The most critical vulnerability takes place when all of the service’s stack components are weak. This places application permission on top of the vulnerability list.

The solution? By strongly regulating access to the system and permissions for performing specific actions, you can avoid potential security threats. The more administrative access rights the staff has, the larger the vulnerable attack surface.

The “least-privileged” concept enabled through role-based access control or Identity, and Access Management has become a prerequisite in today’s business environment.

While employing the principle of least privilege throughout your business processes is critical, its integration should first focus on a company’s development team. If the least privilege becomes a critical part of your business’s critical processes, it is more easily applied to interaction across services and systems.

Issue 4: Poor network monitoring and segmentation

Many security attacks rely on inadequate network monitoring and segmentation to gain full access to systems in a network’s subnetwork. This vulnerability has been no stranger to large enterprise networks in the last three years. In fact, it has further encouraged the stubbornness of the attackers to compromise new systems and maintain access for longer periods of time.

The main cause of these attacks is a lack of subnetwork monitoring. In larger companies, a lack of monitoring outbound activity is a challenging initiative, as thousands of systems communicate within the same network.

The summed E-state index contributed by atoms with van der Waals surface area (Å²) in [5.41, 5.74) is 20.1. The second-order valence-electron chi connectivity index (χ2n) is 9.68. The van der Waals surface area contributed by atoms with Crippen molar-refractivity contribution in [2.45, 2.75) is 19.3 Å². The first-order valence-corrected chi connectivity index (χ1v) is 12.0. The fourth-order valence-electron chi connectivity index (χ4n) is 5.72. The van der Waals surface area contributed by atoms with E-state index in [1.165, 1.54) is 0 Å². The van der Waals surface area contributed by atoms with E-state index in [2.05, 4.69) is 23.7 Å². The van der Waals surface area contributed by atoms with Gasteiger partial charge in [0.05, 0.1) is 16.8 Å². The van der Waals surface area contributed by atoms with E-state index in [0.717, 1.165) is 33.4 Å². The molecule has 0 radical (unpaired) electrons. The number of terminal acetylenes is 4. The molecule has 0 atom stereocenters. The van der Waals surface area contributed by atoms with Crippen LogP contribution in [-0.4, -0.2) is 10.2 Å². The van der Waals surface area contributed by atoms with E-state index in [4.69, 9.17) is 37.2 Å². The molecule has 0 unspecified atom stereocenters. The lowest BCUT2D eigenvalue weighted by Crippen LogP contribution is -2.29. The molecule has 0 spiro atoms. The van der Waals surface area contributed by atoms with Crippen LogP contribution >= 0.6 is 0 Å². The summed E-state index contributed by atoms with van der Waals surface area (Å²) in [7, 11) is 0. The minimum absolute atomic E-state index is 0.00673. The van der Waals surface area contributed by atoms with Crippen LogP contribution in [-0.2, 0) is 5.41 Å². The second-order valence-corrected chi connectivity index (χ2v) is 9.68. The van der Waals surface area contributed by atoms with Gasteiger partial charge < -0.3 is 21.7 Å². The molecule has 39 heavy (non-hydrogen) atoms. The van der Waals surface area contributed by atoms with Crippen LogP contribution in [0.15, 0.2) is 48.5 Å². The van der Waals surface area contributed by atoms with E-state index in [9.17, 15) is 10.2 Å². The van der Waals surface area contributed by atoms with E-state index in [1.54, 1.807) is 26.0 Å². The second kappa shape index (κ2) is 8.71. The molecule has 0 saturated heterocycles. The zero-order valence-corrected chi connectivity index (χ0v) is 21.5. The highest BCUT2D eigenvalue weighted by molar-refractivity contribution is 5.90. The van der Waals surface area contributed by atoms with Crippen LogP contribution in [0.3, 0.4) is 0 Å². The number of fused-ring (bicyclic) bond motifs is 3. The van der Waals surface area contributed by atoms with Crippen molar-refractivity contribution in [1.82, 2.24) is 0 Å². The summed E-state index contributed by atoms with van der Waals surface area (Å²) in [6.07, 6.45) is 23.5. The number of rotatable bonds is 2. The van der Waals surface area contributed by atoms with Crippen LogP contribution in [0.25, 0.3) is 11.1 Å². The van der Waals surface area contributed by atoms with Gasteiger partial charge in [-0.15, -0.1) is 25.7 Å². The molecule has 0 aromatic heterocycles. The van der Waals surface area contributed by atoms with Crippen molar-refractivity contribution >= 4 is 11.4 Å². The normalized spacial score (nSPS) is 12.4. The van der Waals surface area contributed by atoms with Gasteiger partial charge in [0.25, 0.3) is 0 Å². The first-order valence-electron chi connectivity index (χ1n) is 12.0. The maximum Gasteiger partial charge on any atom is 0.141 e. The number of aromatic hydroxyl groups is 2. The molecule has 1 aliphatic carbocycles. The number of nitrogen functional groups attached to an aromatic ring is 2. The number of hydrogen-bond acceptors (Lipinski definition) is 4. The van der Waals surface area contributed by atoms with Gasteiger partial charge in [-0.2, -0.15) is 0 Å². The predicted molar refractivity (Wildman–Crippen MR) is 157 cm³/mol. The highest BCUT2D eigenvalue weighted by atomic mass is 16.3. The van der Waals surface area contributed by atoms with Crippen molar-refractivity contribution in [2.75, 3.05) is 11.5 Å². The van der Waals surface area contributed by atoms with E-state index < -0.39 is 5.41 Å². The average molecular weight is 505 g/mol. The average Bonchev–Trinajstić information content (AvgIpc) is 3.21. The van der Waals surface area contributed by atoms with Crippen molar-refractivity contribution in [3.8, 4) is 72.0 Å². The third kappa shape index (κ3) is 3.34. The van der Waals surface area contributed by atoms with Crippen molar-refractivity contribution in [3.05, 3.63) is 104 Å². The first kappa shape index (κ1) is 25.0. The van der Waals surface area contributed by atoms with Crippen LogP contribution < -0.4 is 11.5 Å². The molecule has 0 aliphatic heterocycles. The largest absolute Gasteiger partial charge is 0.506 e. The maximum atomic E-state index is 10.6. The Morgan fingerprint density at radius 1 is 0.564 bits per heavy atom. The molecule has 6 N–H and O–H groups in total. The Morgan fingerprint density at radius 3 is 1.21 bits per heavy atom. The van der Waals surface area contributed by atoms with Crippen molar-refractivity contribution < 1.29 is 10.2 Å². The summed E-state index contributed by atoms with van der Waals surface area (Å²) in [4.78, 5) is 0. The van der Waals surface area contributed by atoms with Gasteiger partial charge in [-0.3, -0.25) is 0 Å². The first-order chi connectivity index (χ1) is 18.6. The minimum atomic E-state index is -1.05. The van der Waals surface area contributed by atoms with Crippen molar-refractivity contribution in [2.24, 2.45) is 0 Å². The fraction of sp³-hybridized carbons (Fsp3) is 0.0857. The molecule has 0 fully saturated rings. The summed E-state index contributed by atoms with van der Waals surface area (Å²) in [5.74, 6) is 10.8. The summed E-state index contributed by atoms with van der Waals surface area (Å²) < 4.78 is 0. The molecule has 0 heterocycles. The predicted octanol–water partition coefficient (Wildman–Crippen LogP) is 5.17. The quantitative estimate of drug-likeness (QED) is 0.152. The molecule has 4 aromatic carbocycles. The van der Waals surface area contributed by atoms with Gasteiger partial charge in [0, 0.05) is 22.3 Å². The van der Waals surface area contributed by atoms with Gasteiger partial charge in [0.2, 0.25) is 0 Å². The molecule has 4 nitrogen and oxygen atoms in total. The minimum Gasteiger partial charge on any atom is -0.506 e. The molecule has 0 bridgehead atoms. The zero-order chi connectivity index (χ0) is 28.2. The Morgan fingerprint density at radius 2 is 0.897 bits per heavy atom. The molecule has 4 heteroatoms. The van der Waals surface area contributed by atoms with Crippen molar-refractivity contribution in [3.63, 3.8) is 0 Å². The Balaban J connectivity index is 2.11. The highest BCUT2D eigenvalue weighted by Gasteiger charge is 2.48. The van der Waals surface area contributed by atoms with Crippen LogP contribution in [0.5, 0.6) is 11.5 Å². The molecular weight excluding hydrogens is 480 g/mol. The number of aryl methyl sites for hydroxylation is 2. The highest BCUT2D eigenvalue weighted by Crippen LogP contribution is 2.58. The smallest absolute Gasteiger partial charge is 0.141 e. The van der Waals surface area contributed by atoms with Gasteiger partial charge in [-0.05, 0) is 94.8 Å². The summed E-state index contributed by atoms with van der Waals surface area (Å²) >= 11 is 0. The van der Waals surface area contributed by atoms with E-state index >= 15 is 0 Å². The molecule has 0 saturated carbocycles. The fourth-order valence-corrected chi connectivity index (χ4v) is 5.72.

To fix this, businesses should carefully monitor network access among systems within these subnetworks and focus on creating better detection and alerting strategies.

They should also focus on unjustifiable DNS lookups, odd behavioural trends in network traffic, and system-to-system communication with no apparent use.

Issue 5: Zero-day exploits and mass vulnerabilities

Attackers rely on security flaws in widely used software to access endpoints around the world. Today, applications and digital data are imperative for nearly every aspect of a business. Only last year, the average number of SaaS applications each business uses has reached a staggering 110 apps. For hackers, uncovering vulnerabilities in any of your organisation’s SaaS apps isn’t difficult.

In fact, we’re aware of the fact that criminals will leverage zero-day exploits and mass vulnerabilities to infiltrate your network, install malware, steal credentials and data, and then expand their reach to execute commands.

With more and more software vulnerabilities and code libraries, mass vulnerability abuse peaked in 2021 and is expected to continue in 2022. To reduce the risk of an attack, organisations should first require their software vendors SBOM (Software Bill of Materials). This inventory presents all software components and codebases: from open-source software, vendor agents, packages, APIs, SDKs, and everything used in a software program. Having this information at hand will ensure companies know what’s in their environment, helping them respond swiftly in the event of a mass exploit.

As the cyber threat landscape changes, so should organisations in need of protecting critical business assets and ensuring continuity. Of course, they should know that effective risk management strategies will keep them ahead of the cybercriminals.